( "%c" + value ),
				"background-color: yellow ; font-weight: bold ; padding: 2px 3px 2px 7px ;"




NOTE: This is not intended to be an exhaustively correct email parser - this is just a demo.

As you can see, I'm building up the RegExp object using string concatenation in order to add comments - unfortunately, JavaScript doesn't have a "verbose flag" like ColdFusion does. When I then match the given pattern against the given email address input, the exec() result contains a special .groups property which holds are named capture groups:

Console log output of demo showing that each part of the Regular Expression match can be referenced both by the named capture group as well as the index order.

As you can see, the named capture groups can also be referenced by their index-based capture as well. This gives us a lot of flexibility; and, allows us to create code that is more human-friendly.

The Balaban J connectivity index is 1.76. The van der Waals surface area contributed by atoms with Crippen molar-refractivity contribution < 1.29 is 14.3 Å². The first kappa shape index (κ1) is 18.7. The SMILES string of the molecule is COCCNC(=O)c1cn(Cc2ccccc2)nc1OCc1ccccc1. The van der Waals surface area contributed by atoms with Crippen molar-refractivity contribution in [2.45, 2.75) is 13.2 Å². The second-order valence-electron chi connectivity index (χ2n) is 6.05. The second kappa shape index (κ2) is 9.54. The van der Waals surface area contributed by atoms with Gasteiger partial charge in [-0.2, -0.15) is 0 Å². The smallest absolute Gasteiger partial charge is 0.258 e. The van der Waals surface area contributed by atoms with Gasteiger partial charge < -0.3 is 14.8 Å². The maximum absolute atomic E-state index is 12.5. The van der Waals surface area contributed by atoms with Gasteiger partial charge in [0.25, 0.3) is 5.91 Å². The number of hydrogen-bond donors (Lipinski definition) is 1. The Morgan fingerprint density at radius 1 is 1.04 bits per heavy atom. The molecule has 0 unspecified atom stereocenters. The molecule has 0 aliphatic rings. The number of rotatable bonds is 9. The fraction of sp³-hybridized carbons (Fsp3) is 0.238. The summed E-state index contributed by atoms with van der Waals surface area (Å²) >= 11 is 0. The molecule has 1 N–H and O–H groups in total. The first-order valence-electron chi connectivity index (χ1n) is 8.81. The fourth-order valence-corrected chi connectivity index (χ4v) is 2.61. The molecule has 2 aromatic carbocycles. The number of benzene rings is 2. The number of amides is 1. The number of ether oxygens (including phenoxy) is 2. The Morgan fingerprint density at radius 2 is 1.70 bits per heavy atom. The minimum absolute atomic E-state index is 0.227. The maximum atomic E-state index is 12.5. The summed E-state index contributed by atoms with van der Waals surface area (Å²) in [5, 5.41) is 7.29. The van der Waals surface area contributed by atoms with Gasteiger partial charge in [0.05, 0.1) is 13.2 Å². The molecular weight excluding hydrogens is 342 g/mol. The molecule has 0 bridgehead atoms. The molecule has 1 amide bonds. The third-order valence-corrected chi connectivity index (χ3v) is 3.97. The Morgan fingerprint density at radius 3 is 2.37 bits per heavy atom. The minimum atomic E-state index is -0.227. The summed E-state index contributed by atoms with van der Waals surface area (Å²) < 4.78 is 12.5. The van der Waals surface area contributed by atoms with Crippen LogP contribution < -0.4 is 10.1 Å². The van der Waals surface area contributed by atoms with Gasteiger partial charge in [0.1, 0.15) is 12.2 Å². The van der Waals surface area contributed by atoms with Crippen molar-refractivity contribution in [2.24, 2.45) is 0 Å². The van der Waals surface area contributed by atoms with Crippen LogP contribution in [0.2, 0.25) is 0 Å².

With that, I wish you all a Happy Regular Expression Day! And, if all this pattern matching has gotten you all hot and bothered, please checkout my Video presentations: Regular Expressions, Extraordinary Power.

Want to use code from this post? Check out the license.

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I believe in love. I believe in compassion. I believe in human rights. I believe that we can afford to give more of these gifts to the world around us because it costs us nothing to be decent and kind and understanding. And, I want you to know that when you land on this site, you are accepted for who you are, no matter how you identify, what truths you live, or whatever kind of goofy shit makes you feel alive! Rock on with your bad self!
Ben Nadel